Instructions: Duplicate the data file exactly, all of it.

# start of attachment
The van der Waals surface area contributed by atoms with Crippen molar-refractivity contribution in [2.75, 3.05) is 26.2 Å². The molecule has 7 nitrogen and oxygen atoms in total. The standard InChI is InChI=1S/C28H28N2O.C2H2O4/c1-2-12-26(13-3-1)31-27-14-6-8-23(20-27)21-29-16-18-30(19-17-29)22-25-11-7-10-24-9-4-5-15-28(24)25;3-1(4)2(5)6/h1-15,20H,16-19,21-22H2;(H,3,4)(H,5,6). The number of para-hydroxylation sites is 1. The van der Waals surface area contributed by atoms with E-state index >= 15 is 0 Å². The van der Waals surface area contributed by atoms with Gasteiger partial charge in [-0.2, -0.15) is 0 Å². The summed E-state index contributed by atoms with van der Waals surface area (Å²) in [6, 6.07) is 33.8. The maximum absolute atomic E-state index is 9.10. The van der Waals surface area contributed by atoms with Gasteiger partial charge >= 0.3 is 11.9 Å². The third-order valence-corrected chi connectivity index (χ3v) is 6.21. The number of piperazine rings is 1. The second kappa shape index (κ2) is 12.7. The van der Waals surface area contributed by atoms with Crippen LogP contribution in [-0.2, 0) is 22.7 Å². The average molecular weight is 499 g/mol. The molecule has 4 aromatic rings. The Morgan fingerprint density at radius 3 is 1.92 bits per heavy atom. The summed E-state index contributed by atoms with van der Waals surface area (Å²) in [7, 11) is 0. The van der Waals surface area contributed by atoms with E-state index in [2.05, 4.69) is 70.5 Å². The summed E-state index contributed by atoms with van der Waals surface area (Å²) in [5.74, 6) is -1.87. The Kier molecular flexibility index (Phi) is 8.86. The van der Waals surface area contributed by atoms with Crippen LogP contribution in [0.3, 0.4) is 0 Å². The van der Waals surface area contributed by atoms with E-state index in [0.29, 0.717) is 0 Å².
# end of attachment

The van der Waals surface area contributed by atoms with Crippen molar-refractivity contribution in [2.75, 3.05) is 26.2 Å². The molecule has 7 nitrogen and oxygen atoms in total. The standard InChI is InChI=1S/C28H28N2O.C2H2O4/c1-2-12-26(13-3-1)31-27-14-6-8-23(20-27)21-29-16-18-30(19-17-29)22-25-11-7-10-24-9-4-5-15-28(24)25;3-1(4)2(5)6/h1-15,20H,16-19,21-22H2;(H,3,4)(H,5,6). The number of para-hydroxylation sites is 1. The van der Waals surface area contributed by atoms with E-state index >= 15 is 0 Å². The van der Waals surface area contributed by atoms with Gasteiger partial charge in [-0.2, -0.15) is 0 Å². The summed E-state index contributed by atoms with van der Waals surface area (Å²) in [6, 6.07) is 33.8. The maximum absolute atomic E-state index is 9.10. The van der Waals surface area contributed by atoms with Gasteiger partial charge >= 0.3 is 11.9 Å². The third-order valence-corrected chi connectivity index (χ3v) is 6.21. The number of piperazine rings is 1. The second kappa shape index (κ2) is 12.7. The van der Waals surface area contributed by atoms with Crippen LogP contribution in [-0.2, 0) is 22.7 Å². The average molecular weight is 499 g/mol. The molecule has 4 aromatic rings. The Morgan fingerprint density at radius 3 is 1.92 bits per heavy atom. The summed E-state index contributed by atoms with van der Waals surface area (Å²) in [7, 11) is 0. The van der Waals surface area contributed by atoms with E-state index in [2.05, 4.69) is 70.5 Å². The summed E-state index contributed by atoms with van der Waals surface area (Å²) in [5.74, 6) is -1.87. The Kier molecular flexibility index (Phi) is 8.86. The van der Waals surface area contributed by atoms with Crippen LogP contribution in [0.3, 0.4) is 0 Å². The van der Waals surface area contributed by atoms with E-state index in [0.29, 0.717) is 0 Å².